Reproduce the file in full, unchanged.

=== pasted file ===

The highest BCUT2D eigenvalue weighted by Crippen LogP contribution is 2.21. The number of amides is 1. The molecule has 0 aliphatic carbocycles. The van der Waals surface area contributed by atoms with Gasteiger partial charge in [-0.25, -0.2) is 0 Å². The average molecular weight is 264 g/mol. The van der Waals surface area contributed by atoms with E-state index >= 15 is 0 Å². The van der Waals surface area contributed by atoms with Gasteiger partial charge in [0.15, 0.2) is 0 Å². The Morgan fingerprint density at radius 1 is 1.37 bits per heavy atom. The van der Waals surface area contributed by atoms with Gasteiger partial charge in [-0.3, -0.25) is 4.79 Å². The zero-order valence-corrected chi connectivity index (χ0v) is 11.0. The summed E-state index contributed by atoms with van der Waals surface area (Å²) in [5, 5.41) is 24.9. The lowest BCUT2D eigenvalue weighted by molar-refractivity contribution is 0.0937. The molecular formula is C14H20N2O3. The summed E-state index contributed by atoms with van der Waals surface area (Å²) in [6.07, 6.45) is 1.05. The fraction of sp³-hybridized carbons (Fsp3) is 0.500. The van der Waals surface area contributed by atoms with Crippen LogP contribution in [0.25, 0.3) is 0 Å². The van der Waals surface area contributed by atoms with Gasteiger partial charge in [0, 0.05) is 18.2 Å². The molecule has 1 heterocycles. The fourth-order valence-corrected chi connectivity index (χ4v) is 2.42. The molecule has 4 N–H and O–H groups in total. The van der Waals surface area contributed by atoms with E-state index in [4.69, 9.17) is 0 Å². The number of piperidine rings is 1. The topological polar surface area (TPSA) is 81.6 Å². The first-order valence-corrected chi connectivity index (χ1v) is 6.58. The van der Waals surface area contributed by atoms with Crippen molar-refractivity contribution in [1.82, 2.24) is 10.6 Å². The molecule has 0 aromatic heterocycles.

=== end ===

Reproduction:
The highest BCUT2D eigenvalue weighted by Crippen LogP contribution is 2.21. The number of amides is 1. The molecule has 0 aliphatic carbocycles. The van der Waals surface area contributed by atoms with Gasteiger partial charge in [-0.25, -0.2) is 0 Å². The average molecular weight is 264 g/mol. The van der Waals surface area contributed by atoms with E-state index >= 15 is 0 Å². The van der Waals surface area contributed by atoms with Gasteiger partial charge in [0.15, 0.2) is 0 Å². The Morgan fingerprint density at radius 1 is 1.37 bits per heavy atom. The van der Waals surface area contributed by atoms with Gasteiger partial charge in [-0.3, -0.25) is 4.79 Å². The zero-order valence-corrected chi connectivity index (χ0v) is 11.0. The summed E-state index contributed by atoms with van der Waals surface area (Å²) in [5, 5.41) is 24.9. The lowest BCUT2D eigenvalue weighted by molar-refractivity contribution is 0.0937. The molecular formula is C14H20N2O3. The summed E-state index contributed by atoms with van der Waals surface area (Å²) in [6.07, 6.45) is 1.05. The fraction of sp³-hybridized carbons (Fsp3) is 0.500. The van der Waals surface area contributed by atoms with Crippen LogP contribution in [0.25, 0.3) is 0 Å². The van der Waals surface area contributed by atoms with Gasteiger partial charge in [0, 0.05) is 18.2 Å². The molecule has 1 heterocycles. The fourth-order valence-corrected chi connectivity index (χ4v) is 2.42. The molecule has 4 N–H and O–H groups in total. The van der Waals surface area contributed by atoms with E-state index in [4.69, 9.17) is 0 Å². The number of piperidine rings is 1. The topological polar surface area (TPSA) is 81.6 Å². The first-order valence-corrected chi connectivity index (χ1v) is 6.58. The van der Waals surface area contributed by atoms with Crippen molar-refractivity contribution in [1.82, 2.24) is 10.6 Å². The molecule has 0 aromatic heterocycles.